Now of course, again those who oppose the death penalty will tell us that locking them away for life will protect society. But will it?

First off, they will still be a danger to those they come into contact with while in prison. Other inmates that are in for lesser crimes, and let us not forget how many death row inmates end up killing or injuring prison guards. So to say that life in prison, without parole, will protect society, is false in my view. It may protect those who would leave them there to rot and never think of them again, but many are still at risk from these desperate people.

A larger concern with the repealing of the death sentence, is that along with it comes the commuting of sentences that have already been handed down. SB 19 would not only repeal the death penalty in the state of Delaware, but would also commute those of the seventeen people currently on death row. That would mean that the state legislature would take upon itself, the power to overturn the decision of a duly appointed jury. In my opinion this violates the separation of powers between the courts and the legislative branches.

Along with this fear of the overreach of the legislative branch, comes the fear of future overreach based on this precedent.  If the legislative branch can overturn the decision of the jury from a death sentence to life without parole, what is to stop a future legislature from changing life without parole, to allowing some of these criminals to be paroled?  After all, there are some who already feel that life without parole is also inhumane. If that where to happen, the false sense of security that life in prison affords us on the outside, would evaporate.

Some have made the argument that keeping a prisoner in prison for life is actually less expensive than putting them to death. That seems unlikely to me, but I am little concerned with the cost either way. This is an issue that I feel goes beyond our usual fiscal concerns. So I will neither argue one way or the other based on cost.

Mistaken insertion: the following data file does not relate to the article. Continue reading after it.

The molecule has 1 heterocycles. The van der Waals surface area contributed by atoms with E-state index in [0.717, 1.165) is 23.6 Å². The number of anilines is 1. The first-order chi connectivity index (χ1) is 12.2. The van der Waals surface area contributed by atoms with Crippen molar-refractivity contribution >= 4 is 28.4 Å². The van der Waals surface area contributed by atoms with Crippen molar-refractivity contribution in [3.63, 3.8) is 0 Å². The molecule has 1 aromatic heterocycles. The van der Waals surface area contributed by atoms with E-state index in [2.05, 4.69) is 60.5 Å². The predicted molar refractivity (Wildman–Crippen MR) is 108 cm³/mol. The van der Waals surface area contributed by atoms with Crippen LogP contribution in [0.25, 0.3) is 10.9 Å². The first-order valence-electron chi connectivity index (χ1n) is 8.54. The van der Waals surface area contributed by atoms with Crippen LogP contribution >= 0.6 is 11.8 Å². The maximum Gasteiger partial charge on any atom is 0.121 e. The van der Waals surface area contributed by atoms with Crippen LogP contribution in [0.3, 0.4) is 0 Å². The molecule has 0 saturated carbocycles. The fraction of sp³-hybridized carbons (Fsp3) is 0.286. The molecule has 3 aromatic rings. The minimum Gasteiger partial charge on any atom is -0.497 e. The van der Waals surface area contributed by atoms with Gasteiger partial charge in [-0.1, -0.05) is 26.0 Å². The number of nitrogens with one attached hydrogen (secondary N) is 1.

I will now make my argument for keeping the death penalty in the state of Delaware. Not based on my emotions, since I have been blessed to have never lost a loved one, or a close friend to a capital crime. Not based on economics, because as I just said, I feel this goes beyond those concerns.

No, I will attempt to make my case based on my view of justice. I know that some will not share this view, others  will  feel that I do not go far enough in my defense of the death penalty, and say that I am weak for not appealing to the most base emotions of the human animal, hatred!

Let me start by reminding people of the image of Lady Justice. We have all seen some representation of her. A slender, blindfolded woman holding a set of balance scales.

I have described earlier the meaning of the blindfold, it represents that justice sees no color, no race, no creed, no gender, no class. That justice is based on the facts of the case and the moral decisions of the society. At least that is the intended act of justice.